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Principles of the US Constitution
Transcript of Principles of the US Constitution
constitution. 1. Federalism Our Founding Fathers learned
valuable lessons from the failed
Articles of Confederation. The
problems of the Articles were
directly addressed in the
new US Constitution. What was the
main problem with the Articles? The dividing (or sharing)of power between
The Federal Government and State governments. A Federal system puts ultimate power in the larger political unit, or
national government. 2. Popular Sovereignty The power lies in the people of the US, and the US government only governs with their
permission. 3. Separation of Powers The tyranny of Great Britain's rule
was still fresh in the memory of the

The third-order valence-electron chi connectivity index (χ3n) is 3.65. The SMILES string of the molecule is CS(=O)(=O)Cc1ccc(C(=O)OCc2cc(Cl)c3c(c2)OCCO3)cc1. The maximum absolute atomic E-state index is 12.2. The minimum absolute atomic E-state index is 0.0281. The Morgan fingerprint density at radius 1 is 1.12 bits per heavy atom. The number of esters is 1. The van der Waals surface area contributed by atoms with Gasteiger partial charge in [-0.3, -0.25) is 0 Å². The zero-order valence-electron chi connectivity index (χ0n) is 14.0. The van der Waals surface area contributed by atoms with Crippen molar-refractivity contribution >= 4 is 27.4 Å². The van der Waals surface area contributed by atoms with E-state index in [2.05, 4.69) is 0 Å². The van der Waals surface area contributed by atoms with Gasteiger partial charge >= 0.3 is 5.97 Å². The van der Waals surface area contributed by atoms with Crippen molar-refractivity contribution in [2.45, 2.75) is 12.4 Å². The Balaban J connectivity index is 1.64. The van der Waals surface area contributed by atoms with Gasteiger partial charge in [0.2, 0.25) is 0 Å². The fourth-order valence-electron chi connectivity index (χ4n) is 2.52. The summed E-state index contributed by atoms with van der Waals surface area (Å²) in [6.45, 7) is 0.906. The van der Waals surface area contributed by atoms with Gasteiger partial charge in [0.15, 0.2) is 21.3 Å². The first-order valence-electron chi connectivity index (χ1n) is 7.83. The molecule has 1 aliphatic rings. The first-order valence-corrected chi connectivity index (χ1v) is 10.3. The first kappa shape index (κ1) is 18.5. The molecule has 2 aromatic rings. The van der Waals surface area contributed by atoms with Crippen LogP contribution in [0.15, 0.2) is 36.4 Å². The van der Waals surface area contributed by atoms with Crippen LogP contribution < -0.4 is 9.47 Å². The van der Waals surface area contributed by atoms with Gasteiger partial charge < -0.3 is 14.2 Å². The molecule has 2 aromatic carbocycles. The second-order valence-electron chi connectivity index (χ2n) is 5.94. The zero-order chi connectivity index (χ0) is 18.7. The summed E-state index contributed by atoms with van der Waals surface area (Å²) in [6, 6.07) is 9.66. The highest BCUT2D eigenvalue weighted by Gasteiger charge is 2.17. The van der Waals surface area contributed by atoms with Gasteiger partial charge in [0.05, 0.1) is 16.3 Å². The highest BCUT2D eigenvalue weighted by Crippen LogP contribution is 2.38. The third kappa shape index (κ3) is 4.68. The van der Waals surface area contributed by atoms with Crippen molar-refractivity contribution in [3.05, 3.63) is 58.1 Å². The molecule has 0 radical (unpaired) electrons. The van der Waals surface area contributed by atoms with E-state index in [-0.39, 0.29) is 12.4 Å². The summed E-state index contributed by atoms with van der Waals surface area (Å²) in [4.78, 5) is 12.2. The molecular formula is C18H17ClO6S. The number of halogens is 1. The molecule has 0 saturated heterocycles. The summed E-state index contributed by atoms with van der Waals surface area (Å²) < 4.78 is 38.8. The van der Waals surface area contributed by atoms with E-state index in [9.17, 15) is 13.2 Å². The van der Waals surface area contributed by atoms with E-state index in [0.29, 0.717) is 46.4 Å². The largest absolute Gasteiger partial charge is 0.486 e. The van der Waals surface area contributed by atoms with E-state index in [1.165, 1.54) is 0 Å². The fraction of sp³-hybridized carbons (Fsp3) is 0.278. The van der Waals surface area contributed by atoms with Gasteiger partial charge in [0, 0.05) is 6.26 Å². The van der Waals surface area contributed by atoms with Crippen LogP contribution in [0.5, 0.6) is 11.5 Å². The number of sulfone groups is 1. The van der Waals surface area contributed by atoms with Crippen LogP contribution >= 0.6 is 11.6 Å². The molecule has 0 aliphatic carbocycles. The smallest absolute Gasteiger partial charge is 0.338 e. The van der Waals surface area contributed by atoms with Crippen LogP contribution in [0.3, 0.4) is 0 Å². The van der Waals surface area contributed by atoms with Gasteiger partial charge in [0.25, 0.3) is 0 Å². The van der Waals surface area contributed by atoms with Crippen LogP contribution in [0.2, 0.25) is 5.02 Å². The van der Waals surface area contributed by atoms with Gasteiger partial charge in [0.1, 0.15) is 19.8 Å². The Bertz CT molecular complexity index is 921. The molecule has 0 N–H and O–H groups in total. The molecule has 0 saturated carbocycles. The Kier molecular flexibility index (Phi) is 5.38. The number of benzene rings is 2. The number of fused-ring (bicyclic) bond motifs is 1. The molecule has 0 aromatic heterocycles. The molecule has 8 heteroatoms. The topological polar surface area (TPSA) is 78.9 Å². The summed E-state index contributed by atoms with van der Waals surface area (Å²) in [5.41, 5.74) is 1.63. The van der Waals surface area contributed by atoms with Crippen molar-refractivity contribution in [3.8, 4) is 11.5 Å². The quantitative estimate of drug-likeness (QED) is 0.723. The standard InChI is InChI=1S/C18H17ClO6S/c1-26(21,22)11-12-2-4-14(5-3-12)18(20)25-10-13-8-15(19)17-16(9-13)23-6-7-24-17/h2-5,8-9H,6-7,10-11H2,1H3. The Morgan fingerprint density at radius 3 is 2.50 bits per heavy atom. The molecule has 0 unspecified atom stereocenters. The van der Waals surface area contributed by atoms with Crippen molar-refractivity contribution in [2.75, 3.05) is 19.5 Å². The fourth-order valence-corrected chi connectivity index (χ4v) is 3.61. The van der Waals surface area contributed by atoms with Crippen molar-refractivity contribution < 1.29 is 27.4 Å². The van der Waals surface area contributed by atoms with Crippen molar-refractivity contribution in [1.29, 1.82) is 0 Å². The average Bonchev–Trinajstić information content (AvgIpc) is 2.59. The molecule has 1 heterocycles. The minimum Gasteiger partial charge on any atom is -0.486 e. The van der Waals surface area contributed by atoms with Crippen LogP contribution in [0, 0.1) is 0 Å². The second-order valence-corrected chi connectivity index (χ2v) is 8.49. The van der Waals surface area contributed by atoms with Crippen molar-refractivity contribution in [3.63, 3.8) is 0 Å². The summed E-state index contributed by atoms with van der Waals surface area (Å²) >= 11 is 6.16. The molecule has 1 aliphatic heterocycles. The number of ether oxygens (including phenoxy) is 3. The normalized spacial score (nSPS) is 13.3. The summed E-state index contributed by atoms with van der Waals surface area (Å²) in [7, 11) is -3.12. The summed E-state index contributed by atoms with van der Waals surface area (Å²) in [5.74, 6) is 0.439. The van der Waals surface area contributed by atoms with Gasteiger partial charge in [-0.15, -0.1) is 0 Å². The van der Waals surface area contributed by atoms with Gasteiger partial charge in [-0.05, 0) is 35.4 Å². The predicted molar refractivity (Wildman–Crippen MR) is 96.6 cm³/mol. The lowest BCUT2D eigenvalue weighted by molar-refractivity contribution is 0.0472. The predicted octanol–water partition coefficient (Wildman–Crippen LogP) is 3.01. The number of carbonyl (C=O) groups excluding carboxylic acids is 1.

Founding Fathers. How to prevent
it from happening again? In a Parliamentary system such as Great Britain the legislative, executive, and judicial powers were all held by one agency. The Founding Fathers thought these powers should be separated to keep it from getting
too powerful. 4. Checks and Balances Each branch of government has seperate powers, but they are not completely independent. Each branch can check the operations of the other two branches 5. Judicial Review The Supreme Court can declare something
unconstitutional- or against the Constitution.
Example: in the decision Brown vs. Board of Education the Supreme Court declared segregation of public schools unconstitutional. 6. Limited Government Also called rule of law,
it means that the government
must obey the law. Enumerated powers are powers given to the Federal Government, such as regulating trade, conducting Foreign Affairs, and making money. Reserved Powers are those which are only for the State Governments, such as setting up local governments, provide public health, safety, and welfare within the state. Concurrent Powers are those that both the Federal and State governments share, such as enforcing laws (police, FBI), collect taxes, borrow money, provide for general welfare.